A commission Governor Andrew Cuomo formed after Sandy is calling for the privatization of the Long Island Power Authority — the embattled authority his father, then-Governor Mario Cuomo, formed more than a quarter-century ago. That would be a dramatic reform to a state-run power company that has been troubled since its inception. But while many have cheered the march toward action, some have also questioned why it took so long.
“Unfortunately not only Cuomo but other governors have not paid too much attention to LIPA,” said Matthew Cordaro, a former utility executive and member of the Suffolk County Legislature’s LIPA Oversight Committee. “In fact the only time LIPA gets attention is when it stubs its toe and becomes embarrassed and Albany has had to reach out and chastise them for one reason or another or express displeasure.”
There were certainly warning signs. A year before Sandy, Tropical Storm Irene knocked out power for more than half a million LIPA customers. But despite evidence that LIPA bungled the recovery, it wasn’t until Sandy hit that Cuomo publicly took steps to overhaul the authority.
In the storm’s aftermath Cuomo lashed out at the utility companies.
“We want these utility companies doing everything they have to do, and if they weren’t prepared, the state will hold them accountable,” he said November 3.
But LIPA isn’t a private company. It’s a state authority, controlled by the Governor.
Cuomo’s daily schedules, which he posts on his website, only show two entries regarding LIPA in the two years since he became governor.
One was in April 2011 when he called for an inspector general’s investigation into the authority after reports of questionable costs and billing practices. Twenty-two months later the report hasn’t been released.
Peter Schlussler, a member of the LIPa oversight committee wants to know what in that report.
“For whatever reason why that report hasn’t been released or hit the streets, that’s anybody’s guess," Schlussler said.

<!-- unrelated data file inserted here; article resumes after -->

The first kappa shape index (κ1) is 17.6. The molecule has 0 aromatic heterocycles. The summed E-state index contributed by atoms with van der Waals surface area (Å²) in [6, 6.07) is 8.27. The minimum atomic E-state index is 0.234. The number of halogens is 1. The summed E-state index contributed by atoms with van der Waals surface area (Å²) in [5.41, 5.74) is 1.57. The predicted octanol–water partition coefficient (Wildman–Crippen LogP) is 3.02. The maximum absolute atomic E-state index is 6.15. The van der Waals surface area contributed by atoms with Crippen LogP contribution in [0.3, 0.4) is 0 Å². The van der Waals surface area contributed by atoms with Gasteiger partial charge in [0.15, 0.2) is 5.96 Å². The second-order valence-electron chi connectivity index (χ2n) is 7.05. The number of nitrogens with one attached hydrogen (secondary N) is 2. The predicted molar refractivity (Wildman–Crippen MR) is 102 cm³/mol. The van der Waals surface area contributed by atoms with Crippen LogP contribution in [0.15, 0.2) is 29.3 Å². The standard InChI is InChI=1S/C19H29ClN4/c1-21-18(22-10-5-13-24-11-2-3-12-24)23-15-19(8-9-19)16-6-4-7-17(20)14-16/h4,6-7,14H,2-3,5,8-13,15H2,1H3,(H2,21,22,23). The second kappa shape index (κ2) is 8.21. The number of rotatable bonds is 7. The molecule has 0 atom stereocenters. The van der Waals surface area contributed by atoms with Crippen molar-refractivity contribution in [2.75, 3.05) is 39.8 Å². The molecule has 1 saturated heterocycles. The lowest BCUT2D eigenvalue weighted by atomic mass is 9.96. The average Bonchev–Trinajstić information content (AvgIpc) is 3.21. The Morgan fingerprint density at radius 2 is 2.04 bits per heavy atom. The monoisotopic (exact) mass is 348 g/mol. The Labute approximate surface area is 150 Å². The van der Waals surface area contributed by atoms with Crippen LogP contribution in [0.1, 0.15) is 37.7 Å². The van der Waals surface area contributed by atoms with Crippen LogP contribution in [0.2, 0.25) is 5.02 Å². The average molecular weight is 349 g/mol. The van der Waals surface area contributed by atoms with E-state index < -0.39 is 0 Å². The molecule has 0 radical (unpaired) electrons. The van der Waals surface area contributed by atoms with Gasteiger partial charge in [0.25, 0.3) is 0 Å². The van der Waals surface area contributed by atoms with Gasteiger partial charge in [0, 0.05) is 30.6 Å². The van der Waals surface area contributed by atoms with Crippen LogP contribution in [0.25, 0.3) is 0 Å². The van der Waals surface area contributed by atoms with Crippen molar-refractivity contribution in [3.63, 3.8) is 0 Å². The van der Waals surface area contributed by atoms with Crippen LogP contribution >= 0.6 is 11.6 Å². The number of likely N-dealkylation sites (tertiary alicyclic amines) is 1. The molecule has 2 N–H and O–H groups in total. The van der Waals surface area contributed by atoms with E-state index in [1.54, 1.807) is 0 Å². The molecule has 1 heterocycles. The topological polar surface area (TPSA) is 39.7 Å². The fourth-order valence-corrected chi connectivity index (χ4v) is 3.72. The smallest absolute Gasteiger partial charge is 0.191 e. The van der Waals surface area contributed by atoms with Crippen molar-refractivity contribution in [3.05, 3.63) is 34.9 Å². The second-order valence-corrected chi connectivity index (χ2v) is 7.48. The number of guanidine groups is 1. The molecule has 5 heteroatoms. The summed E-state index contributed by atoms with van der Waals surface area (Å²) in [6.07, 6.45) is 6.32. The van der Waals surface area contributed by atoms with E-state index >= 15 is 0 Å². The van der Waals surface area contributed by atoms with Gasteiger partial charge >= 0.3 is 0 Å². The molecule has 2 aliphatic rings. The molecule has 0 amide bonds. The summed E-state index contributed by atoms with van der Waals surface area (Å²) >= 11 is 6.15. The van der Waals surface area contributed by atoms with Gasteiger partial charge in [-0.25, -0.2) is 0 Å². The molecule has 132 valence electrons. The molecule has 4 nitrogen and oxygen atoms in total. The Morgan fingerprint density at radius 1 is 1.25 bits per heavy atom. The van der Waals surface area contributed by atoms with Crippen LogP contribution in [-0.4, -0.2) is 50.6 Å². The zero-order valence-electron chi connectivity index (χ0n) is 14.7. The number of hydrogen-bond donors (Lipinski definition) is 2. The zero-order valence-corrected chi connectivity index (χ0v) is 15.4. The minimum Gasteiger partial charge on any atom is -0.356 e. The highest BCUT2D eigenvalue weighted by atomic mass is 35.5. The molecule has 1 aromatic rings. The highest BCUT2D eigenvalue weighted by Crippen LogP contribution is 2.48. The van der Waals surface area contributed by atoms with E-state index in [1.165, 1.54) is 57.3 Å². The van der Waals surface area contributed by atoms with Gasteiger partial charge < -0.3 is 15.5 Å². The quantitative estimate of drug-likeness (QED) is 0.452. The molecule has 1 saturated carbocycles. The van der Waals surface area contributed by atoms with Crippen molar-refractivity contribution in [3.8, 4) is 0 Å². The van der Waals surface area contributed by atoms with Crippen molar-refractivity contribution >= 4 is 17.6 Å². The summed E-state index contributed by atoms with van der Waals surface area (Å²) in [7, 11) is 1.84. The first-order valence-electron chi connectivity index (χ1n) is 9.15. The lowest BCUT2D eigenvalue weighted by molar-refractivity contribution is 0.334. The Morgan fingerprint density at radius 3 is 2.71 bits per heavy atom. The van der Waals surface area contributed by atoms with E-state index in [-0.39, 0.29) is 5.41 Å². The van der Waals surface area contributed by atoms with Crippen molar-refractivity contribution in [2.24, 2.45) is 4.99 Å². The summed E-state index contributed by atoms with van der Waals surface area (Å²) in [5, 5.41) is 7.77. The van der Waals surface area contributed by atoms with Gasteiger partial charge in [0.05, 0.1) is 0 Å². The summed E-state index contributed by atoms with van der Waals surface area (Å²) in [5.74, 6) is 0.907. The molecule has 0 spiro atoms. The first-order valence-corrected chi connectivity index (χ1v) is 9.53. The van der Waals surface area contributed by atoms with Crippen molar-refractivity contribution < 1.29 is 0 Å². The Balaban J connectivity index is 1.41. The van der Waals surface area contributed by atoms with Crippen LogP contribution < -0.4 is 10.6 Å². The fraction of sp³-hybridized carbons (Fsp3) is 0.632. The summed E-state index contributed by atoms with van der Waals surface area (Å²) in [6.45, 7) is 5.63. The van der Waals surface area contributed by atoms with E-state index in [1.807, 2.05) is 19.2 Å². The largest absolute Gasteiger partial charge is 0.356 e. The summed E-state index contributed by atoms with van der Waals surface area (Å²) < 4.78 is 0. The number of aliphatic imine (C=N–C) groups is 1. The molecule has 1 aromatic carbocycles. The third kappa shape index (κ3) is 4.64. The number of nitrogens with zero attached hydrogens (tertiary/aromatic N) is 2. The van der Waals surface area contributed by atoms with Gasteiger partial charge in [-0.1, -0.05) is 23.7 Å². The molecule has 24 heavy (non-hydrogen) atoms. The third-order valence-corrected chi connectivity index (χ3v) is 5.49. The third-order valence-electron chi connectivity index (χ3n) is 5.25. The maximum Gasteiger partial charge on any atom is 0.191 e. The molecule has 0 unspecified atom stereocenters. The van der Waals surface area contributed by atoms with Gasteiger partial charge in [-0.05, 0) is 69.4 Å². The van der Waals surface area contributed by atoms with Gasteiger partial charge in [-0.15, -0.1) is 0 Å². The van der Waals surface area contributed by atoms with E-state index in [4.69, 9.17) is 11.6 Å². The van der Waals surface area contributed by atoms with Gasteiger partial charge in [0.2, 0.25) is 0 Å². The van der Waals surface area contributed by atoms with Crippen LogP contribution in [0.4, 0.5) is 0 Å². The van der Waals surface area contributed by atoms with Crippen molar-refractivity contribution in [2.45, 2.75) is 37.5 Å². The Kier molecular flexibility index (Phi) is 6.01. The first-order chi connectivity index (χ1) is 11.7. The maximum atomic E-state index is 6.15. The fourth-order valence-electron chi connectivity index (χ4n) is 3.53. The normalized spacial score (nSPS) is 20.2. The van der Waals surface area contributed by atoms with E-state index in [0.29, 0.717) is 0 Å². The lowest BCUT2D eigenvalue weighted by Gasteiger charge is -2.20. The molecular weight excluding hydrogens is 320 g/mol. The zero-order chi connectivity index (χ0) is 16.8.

The Inspector General’s Office referred questions to the governor. Cuomo’s office declined an interview request.
Schlussler said when it comes to LIPA, Cuomo has been “hands off, 100 percent. That’s the problem.”
Then there’s a question of appointments. As governor, Cuomo is responsible for appointing nine of LIPA’s 15 governing board members. But the authority hasn’t had a full board for some time. And the utility hasn’t had a chief executive for two years.
“The governor really has direct responsibility for appointing the chairman as well as his other appointees to the board and he has significant say over who will be appointed chief executive officer of the utility,” Cordaro said.
The leadership vacuum led Moody’s Investor Services last month to threaten a downgrade of LIPA’s ratings. The authority has nearly $7 billion in rated debt.
At a briefing Monday, a reporter asked Cuomo if the governor deserved some blame for the state authority’s performance.
Cuomo said “absolutely not” and added that “LIPA was flawed from inception. There’s nothing you can do with the existing structure.”
“Whether it had 10 people on the board or 14 people on the board, you think that was a difference? It was a flawed relationship. It was a flawed structure,” Cuomo said.
State Senator Ken LaValle defended Cuomo’s work on LIPA. LaValle represents parts of Long Island and has sponsored legislation to increase state oversight of LIPA.
“Sandy really was catalytic to really speed up his agenda but I’m telling you changes for LIPA were coming regardless of whether Sandy happened or not,” he said.